The Ontario Conservative government’s post-secondary funding announcement is political theatre and nothing more, say representatives of CUPE Ontario university workers. 

”The announced funding is less than what the Conservatives have already cut from university budgets, and will not change Ontario’s last place in per-student funding compared to every other province in Canada,” said David Simao, chair of the Canadian Union of Public Employees (CUPE) university workers committee. 

On Monday, the Ford Conservatives announced that it was making $1.3 billion over three years available to universities and colleges in the province. By contrast, raising per student funding to the Canadian average just in universities, not the whole postsecondary education sector, would take $2.53 billion in the first year alone. 

“After deepening the funding crisis in post secondary institutions with the cuts the Conservatives have made, they are now trying to look like they are doing something to help.  But this is clearly political theatre.  Not only does this announcement not increase per-student funding, it’s a temporary fund being allocated based on institutions jumping a bunch of hurdles including demonstrating “efficiency” and, not based on any equal or permanent increase to base funding,” said CUPE Ontario President Fred Hahn. “It won’t anything to address the real problem.”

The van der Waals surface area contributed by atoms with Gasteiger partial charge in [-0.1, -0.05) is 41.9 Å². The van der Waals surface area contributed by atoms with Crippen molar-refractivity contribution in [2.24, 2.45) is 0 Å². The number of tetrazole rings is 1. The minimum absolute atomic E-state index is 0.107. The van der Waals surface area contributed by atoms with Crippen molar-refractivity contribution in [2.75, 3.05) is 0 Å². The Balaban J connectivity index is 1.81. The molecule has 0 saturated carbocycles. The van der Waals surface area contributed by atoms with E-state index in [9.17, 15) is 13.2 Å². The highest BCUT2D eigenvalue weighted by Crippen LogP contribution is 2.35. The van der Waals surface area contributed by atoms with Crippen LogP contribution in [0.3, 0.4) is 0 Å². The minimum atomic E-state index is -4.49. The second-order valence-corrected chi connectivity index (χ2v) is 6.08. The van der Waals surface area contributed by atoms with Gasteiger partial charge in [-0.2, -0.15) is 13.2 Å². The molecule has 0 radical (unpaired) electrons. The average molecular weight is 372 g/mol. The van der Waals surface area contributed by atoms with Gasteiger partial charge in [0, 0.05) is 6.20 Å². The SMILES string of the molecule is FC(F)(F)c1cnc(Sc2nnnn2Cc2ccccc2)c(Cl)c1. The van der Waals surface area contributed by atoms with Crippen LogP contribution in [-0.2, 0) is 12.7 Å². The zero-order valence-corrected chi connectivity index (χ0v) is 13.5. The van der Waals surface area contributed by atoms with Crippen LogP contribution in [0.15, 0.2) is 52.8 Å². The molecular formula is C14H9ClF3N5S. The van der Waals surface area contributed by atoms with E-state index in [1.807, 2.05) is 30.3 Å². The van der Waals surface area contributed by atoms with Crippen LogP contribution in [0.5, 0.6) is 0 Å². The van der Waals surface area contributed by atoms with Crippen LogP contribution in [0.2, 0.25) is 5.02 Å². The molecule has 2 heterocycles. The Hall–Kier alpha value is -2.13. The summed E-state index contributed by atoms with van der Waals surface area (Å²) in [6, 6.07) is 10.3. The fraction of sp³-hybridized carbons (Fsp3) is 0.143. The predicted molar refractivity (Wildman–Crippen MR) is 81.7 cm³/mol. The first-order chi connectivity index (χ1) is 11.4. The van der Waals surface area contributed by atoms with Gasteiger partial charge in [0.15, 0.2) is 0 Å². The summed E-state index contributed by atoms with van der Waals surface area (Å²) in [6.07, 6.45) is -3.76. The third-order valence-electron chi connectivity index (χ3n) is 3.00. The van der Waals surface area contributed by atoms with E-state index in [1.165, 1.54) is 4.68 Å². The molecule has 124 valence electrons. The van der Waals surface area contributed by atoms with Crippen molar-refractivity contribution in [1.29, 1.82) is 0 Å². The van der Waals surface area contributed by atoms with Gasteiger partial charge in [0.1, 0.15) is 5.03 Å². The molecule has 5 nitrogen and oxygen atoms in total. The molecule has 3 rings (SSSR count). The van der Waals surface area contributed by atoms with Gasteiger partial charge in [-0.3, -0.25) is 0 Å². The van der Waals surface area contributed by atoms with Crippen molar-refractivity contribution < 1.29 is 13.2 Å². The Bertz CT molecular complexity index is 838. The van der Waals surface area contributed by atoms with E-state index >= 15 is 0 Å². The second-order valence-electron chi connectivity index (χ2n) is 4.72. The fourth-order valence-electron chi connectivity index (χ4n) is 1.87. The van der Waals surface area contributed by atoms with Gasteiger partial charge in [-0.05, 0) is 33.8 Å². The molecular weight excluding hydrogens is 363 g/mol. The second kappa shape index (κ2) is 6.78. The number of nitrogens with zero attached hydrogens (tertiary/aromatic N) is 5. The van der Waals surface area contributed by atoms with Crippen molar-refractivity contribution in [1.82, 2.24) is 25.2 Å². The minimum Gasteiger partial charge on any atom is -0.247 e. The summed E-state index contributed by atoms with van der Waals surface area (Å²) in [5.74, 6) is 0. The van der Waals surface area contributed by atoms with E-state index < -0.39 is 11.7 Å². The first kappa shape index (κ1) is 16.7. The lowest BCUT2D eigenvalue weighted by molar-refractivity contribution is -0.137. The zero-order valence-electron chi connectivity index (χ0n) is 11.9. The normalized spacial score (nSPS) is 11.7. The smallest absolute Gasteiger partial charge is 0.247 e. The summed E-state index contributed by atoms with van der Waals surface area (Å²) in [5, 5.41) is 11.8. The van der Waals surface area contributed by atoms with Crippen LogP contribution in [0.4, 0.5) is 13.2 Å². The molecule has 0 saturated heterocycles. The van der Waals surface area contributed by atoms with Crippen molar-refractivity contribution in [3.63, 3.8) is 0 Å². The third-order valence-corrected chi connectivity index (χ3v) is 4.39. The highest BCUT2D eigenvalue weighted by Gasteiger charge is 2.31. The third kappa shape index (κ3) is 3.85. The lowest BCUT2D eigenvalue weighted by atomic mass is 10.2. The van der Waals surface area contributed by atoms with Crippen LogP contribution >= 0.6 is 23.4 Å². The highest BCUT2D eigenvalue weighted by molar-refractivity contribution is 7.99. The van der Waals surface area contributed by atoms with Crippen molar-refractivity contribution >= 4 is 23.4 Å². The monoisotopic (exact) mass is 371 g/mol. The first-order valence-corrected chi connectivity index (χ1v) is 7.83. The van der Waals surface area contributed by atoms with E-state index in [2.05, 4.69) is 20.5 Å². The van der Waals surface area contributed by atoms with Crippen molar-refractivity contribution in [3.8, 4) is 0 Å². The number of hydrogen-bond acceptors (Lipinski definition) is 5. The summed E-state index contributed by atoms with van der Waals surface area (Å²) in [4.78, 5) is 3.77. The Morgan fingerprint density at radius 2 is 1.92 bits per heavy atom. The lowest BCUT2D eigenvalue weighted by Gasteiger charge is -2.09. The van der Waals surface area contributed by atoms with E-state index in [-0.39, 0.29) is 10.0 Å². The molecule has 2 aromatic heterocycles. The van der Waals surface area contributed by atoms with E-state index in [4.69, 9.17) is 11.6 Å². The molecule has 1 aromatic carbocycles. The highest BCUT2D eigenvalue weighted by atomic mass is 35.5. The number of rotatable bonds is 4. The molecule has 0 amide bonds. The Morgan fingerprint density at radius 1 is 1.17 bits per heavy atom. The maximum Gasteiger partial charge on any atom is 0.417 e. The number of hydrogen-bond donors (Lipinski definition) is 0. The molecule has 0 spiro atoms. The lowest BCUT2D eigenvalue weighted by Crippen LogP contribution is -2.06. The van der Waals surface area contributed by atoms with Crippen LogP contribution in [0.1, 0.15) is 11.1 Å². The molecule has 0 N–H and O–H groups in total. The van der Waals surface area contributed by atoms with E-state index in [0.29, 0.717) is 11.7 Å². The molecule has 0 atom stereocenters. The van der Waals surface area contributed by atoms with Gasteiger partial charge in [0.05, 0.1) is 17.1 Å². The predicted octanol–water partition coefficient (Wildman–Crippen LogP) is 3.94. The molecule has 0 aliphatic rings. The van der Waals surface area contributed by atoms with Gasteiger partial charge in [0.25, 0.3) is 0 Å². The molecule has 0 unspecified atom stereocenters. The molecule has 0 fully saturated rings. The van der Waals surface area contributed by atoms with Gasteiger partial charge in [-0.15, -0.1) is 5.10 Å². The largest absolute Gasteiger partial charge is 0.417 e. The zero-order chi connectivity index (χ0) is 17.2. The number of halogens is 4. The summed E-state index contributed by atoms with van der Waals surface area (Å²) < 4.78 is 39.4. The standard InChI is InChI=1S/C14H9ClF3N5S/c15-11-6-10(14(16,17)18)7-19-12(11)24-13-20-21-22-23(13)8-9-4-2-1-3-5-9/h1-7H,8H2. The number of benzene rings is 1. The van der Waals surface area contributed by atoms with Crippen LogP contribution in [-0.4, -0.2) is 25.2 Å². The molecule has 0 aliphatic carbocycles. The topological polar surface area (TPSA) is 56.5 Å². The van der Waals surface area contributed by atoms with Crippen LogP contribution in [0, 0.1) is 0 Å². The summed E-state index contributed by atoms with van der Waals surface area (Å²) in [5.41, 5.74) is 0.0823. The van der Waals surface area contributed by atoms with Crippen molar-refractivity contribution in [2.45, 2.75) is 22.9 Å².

In the spending announced, only $903 million over three years is dedicated to financial sustainability, which amounts to an average of $301 million. For context, $300 million is what the Ford government is estimated to be spending to build a single parking garage for the new spa project at Ontario Place. Spread across 48 public universities and colleges (and the province is not excluding for-profit schools as well), it’s a small sum. 

The province also says it will dedicate $167.4 million over three years to capital repairs and equipment. The government’s own panel pegged the sector’s deferred maintenance costs at $6.4 billion. 

On top of that, the government is placing restrictions on the funding, so only schools that follow an undisclosed demand for “efficiencies” will receive funding. 

“University workers are already stretched to the limit. Even the government’s hand-picked panel reported that wage restraint has been more severe in post-secondary education than in other sectors,” said Simao. “Workers have to eat. We have to house our families. We need solutions, not political games.” 

CUPE represents more than 30,000 workers at 17 universities across Ontario, including instructional and research workers, tradespeople, custodians, groundskeepers, foodservice workers, and many others.